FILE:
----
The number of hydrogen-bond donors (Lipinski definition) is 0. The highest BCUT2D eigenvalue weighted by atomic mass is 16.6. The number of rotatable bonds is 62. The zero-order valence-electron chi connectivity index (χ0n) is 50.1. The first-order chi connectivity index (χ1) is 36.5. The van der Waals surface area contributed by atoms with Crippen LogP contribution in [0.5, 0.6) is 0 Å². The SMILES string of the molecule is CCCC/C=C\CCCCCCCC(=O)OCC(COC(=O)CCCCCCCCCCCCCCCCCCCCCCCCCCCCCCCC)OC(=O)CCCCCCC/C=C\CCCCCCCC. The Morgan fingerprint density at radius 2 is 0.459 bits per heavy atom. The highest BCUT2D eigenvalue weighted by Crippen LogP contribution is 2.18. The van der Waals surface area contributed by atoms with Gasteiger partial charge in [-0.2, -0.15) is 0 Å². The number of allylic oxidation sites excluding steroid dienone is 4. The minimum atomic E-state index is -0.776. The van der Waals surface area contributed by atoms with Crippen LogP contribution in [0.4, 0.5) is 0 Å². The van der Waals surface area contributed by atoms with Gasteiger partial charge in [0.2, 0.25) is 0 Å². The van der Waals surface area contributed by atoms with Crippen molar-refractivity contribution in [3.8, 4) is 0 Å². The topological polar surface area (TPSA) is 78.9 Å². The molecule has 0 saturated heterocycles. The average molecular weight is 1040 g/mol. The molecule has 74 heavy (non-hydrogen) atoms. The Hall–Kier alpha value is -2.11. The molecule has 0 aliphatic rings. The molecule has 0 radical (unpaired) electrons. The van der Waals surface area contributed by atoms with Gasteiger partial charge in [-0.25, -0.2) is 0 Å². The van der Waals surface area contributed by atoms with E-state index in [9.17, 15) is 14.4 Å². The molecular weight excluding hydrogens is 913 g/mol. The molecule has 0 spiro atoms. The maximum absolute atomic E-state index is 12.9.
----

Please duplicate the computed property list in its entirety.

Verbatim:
The number of hydrogen-bond donors (Lipinski definition) is 0. The highest BCUT2D eigenvalue weighted by atomic mass is 16.6. The number of rotatable bonds is 62. The zero-order valence-electron chi connectivity index (χ0n) is 50.1. The first-order chi connectivity index (χ1) is 36.5. The van der Waals surface area contributed by atoms with Crippen LogP contribution in [0.5, 0.6) is 0 Å². The SMILES string of the molecule is CCCC/C=C\CCCCCCCC(=O)OCC(COC(=O)CCCCCCCCCCCCCCCCCCCCCCCCCCCCCCCC)OC(=O)CCCCCCC/C=C\CCCCCCCC. The Morgan fingerprint density at radius 2 is 0.459 bits per heavy atom. The highest BCUT2D eigenvalue weighted by Crippen LogP contribution is 2.18. The van der Waals surface area contributed by atoms with Gasteiger partial charge in [-0.2, -0.15) is 0 Å². The number of allylic oxidation sites excluding steroid dienone is 4. The minimum atomic E-state index is -0.776. The van der Waals surface area contributed by atoms with Crippen LogP contribution in [0.4, 0.5) is 0 Å². The van der Waals surface area contributed by atoms with Gasteiger partial charge in [0.2, 0.25) is 0 Å². The van der Waals surface area contributed by atoms with Crippen molar-refractivity contribution in [3.8, 4) is 0 Å². The topological polar surface area (TPSA) is 78.9 Å². The molecule has 0 saturated heterocycles. The average molecular weight is 1040 g/mol. The molecule has 74 heavy (non-hydrogen) atoms. The Hall–Kier alpha value is -2.11. The molecule has 0 aliphatic rings. The molecule has 0 radical (unpaired) electrons. The van der Waals surface area contributed by atoms with Gasteiger partial charge in [-0.25, -0.2) is 0 Å². The van der Waals surface area contributed by atoms with E-state index in [9.17, 15) is 14.4 Å². The molecular weight excluding hydrogens is 913 g/mol. The molecule has 0 spiro atoms. The maximum absolute atomic E-state index is 12.9.